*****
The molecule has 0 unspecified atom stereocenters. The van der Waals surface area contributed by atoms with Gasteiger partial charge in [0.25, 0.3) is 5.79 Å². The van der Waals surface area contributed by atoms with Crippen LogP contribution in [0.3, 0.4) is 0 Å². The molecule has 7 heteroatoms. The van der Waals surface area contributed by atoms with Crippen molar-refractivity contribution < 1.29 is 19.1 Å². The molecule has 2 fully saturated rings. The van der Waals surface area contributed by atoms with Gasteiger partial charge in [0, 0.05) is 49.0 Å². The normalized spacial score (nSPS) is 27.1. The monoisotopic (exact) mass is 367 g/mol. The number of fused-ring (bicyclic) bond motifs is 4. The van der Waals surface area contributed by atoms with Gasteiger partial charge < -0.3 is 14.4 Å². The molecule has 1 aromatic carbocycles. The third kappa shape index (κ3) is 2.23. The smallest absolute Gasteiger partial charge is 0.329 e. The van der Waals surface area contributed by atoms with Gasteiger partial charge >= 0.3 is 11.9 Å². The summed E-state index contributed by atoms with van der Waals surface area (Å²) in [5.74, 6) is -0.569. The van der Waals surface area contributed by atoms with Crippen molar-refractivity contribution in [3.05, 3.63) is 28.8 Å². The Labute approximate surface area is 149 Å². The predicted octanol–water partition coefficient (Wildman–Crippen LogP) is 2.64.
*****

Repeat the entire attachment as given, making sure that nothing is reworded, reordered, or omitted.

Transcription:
The molecule has 0 unspecified atom stereocenters. The van der Waals surface area contributed by atoms with Gasteiger partial charge in [0.25, 0.3) is 5.79 Å². The van der Waals surface area contributed by atoms with Crippen LogP contribution in [0.3, 0.4) is 0 Å². The molecule has 7 heteroatoms. The van der Waals surface area contributed by atoms with Crippen molar-refractivity contribution < 1.29 is 19.1 Å². The molecule has 2 fully saturated rings. The van der Waals surface area contributed by atoms with Gasteiger partial charge in [0, 0.05) is 49.0 Å². The normalized spacial score (nSPS) is 27.1. The monoisotopic (exact) mass is 367 g/mol. The number of fused-ring (bicyclic) bond motifs is 4. The van der Waals surface area contributed by atoms with Gasteiger partial charge < -0.3 is 14.4 Å². The molecule has 1 aromatic carbocycles. The third kappa shape index (κ3) is 2.23. The smallest absolute Gasteiger partial charge is 0.329 e. The van der Waals surface area contributed by atoms with Gasteiger partial charge >= 0.3 is 11.9 Å². The summed E-state index contributed by atoms with van der Waals surface area (Å²) in [5.74, 6) is -0.569. The van der Waals surface area contributed by atoms with Crippen molar-refractivity contribution in [3.05, 3.63) is 28.8 Å². The Labute approximate surface area is 149 Å². The predicted octanol–water partition coefficient (Wildman–Crippen LogP) is 2.64.